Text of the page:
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Processed vs. unprocessed foods: getting the facts

Diets high in “ultra-processed” foods are the norm for many Americans, and a potential threat to health. [Adobestock photo]

It seems that more and more often these days, health experts are advising us to “eat less processed food.” Taking that advice is easier said than done, however, because processed foods have become a mainstay of the American diet.

A study recently published in The BMJ [British Medical Journal] found that “ultra-processed,” also called highly processed, foods are the primary source of calories consumed in the U.S. They account for nearly 58% of the nation’s food intake, and contribute almost 90% of the carbohydrates adults receive from added sugars.

So what exactly is processed food, and what are its potential impacts on health? 

Unprocessed [or minimally processed] foods are whole foods in which the vitamins and nutrients are still intact. These foods are consumed in their natural, or nearly natural, state. They may be minimally altered by the removal of inedible parts, or by drying, crushing, roasting, boiling, freezing, or pasteurizing them to make them suitable to store and safe to consume. Examples of unprocessed and minimally processed foods are fresh or frozen fruits and vegetables, raw chicken, fish and whole cuts of red meats, eggs, and nuts.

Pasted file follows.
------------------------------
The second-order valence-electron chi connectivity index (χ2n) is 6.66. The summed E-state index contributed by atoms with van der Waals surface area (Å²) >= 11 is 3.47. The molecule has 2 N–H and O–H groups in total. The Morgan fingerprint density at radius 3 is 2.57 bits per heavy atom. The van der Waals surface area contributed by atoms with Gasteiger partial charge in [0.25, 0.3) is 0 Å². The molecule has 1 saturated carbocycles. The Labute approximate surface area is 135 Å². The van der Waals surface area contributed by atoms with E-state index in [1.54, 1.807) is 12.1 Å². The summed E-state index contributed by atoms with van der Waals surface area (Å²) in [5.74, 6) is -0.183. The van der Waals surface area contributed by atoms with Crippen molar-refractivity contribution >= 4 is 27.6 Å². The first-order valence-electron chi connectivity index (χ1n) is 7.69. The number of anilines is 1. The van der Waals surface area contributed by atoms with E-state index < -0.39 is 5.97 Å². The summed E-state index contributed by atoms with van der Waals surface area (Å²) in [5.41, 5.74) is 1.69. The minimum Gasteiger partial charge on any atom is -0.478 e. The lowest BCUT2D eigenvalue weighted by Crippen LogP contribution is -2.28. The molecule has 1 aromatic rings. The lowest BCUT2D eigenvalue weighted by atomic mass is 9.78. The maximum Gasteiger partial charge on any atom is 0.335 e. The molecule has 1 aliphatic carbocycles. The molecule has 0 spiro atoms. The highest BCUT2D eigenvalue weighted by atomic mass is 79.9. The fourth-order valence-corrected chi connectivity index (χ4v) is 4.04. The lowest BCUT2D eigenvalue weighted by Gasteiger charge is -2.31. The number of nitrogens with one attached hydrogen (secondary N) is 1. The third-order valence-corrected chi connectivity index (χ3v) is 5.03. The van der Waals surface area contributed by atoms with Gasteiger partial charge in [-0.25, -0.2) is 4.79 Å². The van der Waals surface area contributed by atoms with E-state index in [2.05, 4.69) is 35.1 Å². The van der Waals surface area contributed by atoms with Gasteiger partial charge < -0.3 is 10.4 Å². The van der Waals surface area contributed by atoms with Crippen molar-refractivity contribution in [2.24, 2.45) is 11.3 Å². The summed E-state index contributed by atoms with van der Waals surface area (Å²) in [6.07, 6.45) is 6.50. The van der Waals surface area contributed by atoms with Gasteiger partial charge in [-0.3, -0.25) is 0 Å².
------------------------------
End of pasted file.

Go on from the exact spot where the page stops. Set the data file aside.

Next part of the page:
Processing changes a food from its natural state – essentially by adding salt, oil, sugar, or other substances. Examples include canned tuna or canned vegetables, fruits in syrup, and freshly made breads. Most processed foods still contain just a few ingredients.

On the other end of the processing spectrum, highly processed [or ultra-processed] foods generally contain a long list of added ingredients such as sugar, salt and fats, along with artificial colors, flavors or preservatives. Examples of ultra-processed foods are frozen meals, sweetened breakfast cereals, soft drinks, hot dogs and cold cuts, fast foods and many other restaurant-prepared meals, packaged cookies, cakes and salty snacks, among many others.

Although warnings against eating high amounts of processed meat have existed for several years, previous studies also have linked diets high in other ultra-processed foods to greater risks of obesity, high blood pressure, high cholesterol, and some cancers.

Last year, two large European studies found significant correlations between consumption of highly processed foods and a greater risk of cardiovascular disease and death.

The researchers who worked on those studies said that although further work is needed to better understand the reasons for these effects, policies should be put in place to educate the public and promote consumption of fresh or minimally processed foods over highly processed foods.

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